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Cases Journal

Open Access

A unique case of spontaneous regression of metastatic papillary renal cell carcinoma: a case report

  • Rebecca Lim1,
  • Puay Hoon Tan2,
  • Christopher Cheng3,
  • Thirugnanam Agasthian4,
  • Hwei Ling Tan5,
  • Bin Tean Teh5 and
  • Min-Han Tan1, 5Email author
Cases Journal20092:7769

https://doi.org/10.4076/1757-1626-2-7769

Received: 18 May 2009

Accepted: 18 July 2009

Published: 11 August 2009

Abstract

Spontaneous regression of cancer is a rare, but well documented, phenomenon. We present a unique case of an 82 year old Chinese male who experienced spontaneous regression of histologically-verified metastatic type II papillary renal cell carcinoma in the absence of intervening systemic therapy or surgery. This is the first reported case of spontaneous regression of papillary renal cell carcinoma. The mechanism of spontaneous regression remains unknown, and represents a challenge for existing oncology paradigms.

Introduction

Renal cell carcinoma (RCC) accounts for 3% of all new cancer cases worldwide with a rising incidence [1]. The first reported case of spontaneous regression of metastatic RCC was published in 1928 [2]. Since then, multiple case reports and small series have highlighted this rare but definite phenomenon. The frequency of this phenomenon is estimated to be <1%. Further limiting available data, most reported instances of spontaneously regressed metastases do not have histologic confirmation. In most reports, the regression occurs shortly after a nephrectomy [3]. Almost all documented cases of spontaneous regression of RCC are reported to occur in the metastasis rather than the primary lesion. Herein, we present a cytologically verified case of lung metastasis following relapse from papillary RCC, which regressed spontaneously over twelve months without therapy.

Case presentation

A 75 year-old Singaporean male of ethnic Chinese origin was diagnosed with localized right-sided RCC following a work-up for an elevated creatinine level (134 umol/L) discovered on routine health screening. Computed tomographic (CT) scanning of the lungs did not reveal any metastases. A radical nephrectomy without lymph node dissection was performed, and histology revealed a high-grade Type II papillary RCC (Figure 1A), with sarcomatoid change (Figure 1B). Tumor invasion of the renal vein and renal pelvis was noted (Figure 1C) with a final stage of IIIB. The patient was placed on surveillance with regular chest X-rays for the first 3 years of follow-up, with yearly visits thereafter. 6 years following surgery, CT scanning revealed a single solid pulmonary lesion in the left lower lobe of the lung (Figure 2A) with no other sites of disease. A percutaneous biopsy of this lesion yielded papillary RCC (Figure 1D). Wedge resection of the nodule was offered, but was declined by the patient. No systemic therapy was offered to the patient as there was no established standard of care for metastatic non-clear cell RCC at that point in time, and he did not consume any new drugs or supplements. Over the next 12 months, imaging revealed spontaneous regression of the lesion (Figure 2B). He remains free of progressive disease 24 months after relapse.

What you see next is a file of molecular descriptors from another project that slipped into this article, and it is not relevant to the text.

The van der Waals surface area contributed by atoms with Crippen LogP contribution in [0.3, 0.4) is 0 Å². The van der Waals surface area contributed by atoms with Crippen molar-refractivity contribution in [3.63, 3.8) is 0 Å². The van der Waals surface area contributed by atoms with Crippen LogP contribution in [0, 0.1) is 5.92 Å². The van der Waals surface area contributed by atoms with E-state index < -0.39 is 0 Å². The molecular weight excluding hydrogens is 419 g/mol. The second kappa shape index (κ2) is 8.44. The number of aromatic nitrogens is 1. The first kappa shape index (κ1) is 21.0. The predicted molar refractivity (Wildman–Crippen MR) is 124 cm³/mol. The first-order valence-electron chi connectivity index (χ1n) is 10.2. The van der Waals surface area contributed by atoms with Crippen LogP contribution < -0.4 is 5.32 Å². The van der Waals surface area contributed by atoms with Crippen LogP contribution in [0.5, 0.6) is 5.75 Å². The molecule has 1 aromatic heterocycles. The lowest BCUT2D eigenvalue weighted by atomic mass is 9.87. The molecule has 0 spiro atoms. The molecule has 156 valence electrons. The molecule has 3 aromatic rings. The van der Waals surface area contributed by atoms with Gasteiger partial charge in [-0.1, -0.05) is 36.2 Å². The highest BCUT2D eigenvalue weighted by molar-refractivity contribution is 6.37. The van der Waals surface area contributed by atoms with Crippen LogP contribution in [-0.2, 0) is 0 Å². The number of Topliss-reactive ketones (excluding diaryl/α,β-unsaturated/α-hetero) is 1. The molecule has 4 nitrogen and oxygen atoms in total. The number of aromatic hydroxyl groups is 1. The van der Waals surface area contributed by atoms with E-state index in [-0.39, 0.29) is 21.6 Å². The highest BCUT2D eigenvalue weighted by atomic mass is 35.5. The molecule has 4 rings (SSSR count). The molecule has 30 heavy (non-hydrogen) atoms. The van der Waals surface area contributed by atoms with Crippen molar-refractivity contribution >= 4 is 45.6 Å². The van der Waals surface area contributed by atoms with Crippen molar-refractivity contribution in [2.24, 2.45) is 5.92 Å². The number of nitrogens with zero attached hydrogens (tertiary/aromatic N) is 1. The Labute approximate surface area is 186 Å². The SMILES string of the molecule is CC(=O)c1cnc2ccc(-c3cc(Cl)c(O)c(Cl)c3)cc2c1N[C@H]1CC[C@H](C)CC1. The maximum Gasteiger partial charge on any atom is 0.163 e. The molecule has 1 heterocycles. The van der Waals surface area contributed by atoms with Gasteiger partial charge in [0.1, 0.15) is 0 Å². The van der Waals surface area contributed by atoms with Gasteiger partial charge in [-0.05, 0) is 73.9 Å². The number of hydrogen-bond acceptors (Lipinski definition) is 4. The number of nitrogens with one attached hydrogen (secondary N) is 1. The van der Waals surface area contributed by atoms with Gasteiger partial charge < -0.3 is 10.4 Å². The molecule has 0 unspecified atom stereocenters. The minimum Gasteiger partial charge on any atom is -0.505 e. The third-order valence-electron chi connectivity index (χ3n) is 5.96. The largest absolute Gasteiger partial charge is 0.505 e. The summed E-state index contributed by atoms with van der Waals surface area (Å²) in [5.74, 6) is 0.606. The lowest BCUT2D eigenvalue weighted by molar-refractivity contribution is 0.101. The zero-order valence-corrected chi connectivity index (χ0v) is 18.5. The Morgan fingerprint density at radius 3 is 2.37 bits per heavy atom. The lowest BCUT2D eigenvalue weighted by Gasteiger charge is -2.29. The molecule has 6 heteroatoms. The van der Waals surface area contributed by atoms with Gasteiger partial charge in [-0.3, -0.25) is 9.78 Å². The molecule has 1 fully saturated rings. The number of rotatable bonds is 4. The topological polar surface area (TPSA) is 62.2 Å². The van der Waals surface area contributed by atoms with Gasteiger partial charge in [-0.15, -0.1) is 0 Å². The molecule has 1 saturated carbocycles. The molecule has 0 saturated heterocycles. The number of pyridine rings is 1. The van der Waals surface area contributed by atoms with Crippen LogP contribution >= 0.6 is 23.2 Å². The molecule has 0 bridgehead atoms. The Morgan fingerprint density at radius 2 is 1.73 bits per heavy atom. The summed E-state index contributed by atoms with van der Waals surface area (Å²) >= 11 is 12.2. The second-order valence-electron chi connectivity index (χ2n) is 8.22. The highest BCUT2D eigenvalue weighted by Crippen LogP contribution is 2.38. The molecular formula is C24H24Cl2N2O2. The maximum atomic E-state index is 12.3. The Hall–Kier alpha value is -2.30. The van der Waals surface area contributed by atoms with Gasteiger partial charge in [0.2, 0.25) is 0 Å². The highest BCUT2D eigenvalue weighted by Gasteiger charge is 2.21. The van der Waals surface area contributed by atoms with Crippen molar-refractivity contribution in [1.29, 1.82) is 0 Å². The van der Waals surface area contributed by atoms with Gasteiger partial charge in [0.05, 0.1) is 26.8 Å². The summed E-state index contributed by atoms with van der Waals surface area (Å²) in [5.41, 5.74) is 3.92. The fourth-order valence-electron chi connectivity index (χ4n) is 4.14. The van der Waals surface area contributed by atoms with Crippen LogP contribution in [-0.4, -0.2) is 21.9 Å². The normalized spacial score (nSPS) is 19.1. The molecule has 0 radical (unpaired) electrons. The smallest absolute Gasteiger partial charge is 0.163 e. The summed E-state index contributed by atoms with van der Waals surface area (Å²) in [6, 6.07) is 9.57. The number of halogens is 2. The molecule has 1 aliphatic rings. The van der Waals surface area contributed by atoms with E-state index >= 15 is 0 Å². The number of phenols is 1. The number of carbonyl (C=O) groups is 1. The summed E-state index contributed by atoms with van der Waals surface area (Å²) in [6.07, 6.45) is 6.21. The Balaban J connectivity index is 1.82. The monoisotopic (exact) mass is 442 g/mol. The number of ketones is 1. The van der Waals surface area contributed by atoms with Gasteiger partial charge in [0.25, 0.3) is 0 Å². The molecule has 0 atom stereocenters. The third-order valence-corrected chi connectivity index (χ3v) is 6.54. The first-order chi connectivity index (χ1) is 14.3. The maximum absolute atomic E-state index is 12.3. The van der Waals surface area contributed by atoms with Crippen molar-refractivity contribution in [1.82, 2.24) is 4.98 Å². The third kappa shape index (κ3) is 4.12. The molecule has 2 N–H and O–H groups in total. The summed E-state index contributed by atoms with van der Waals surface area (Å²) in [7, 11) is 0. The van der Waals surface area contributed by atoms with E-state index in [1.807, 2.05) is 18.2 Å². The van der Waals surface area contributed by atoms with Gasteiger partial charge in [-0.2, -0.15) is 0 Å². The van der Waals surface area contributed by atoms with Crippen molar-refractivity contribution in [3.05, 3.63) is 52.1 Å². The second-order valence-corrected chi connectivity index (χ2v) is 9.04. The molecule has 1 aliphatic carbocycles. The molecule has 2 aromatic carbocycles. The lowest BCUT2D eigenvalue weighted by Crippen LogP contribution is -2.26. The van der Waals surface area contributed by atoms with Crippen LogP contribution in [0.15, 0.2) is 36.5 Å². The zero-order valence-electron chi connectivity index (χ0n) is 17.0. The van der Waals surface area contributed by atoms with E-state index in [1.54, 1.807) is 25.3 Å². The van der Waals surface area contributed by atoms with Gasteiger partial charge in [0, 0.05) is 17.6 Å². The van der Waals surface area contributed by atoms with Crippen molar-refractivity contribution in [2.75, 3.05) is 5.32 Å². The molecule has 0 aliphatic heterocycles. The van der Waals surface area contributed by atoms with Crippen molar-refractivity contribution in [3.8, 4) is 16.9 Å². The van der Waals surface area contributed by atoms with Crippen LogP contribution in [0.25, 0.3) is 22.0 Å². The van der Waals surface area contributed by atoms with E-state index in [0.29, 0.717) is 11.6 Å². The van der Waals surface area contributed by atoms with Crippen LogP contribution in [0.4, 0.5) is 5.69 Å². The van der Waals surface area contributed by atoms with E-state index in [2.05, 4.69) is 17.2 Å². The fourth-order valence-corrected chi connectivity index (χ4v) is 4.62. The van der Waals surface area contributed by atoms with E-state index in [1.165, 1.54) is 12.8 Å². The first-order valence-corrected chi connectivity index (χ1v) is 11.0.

Figure 2

(A) The pulmonary metastasis in the left lower zone of the lung 6 years post-nephrectomy. (B) A CT scan one year post relapse showing near complete regression of the lesion.

Figure 1

(A) Papillary RCC composed of fibrovascular fronds covered by cells with pink cytoplasm. Inset shows high magnification of the cells lining the fronds, revealing cytologic nuclear atypia and oncocytic cytoplasm (type II features). (B) Sarcomatoid component of the RCC, with loosely aggregated epithelioid and spindled pleomorphic cells with occasional multinucleation. Accompanying inflammatory cells are present. (C) Tumour thrombus within the renal vein. (D) Fine needle aspiration cytology of the lung lesion, revealing morular, loosely cohesive clusters of abnormal epithelial cells (Diff-Quik). Inset shows a PAP stained finger-like conglomerate of cells with enlarged vesicular nuclei and prominent nucleoli, in keeping with metastatic papillary RCC.

Discussion

Since the first observation of spontaneous regression in 1928 [2], there has been little or no advance in our understanding of this unusual phenomenon in cancer. The actual incidence of spontaneous regression of kidney cancer is poorly understood, as there is little information on the true denominator of patients with RCC. While spontaneous regression of clear cell RCC is recognized as a rare phenomenon, spontaneous regression of papillary RCC has not been previously reported. Our institutional database of RCC has a series of 80 patients with papillary RCC over approximately 20 years, none of whom exhibited spontaneous regression.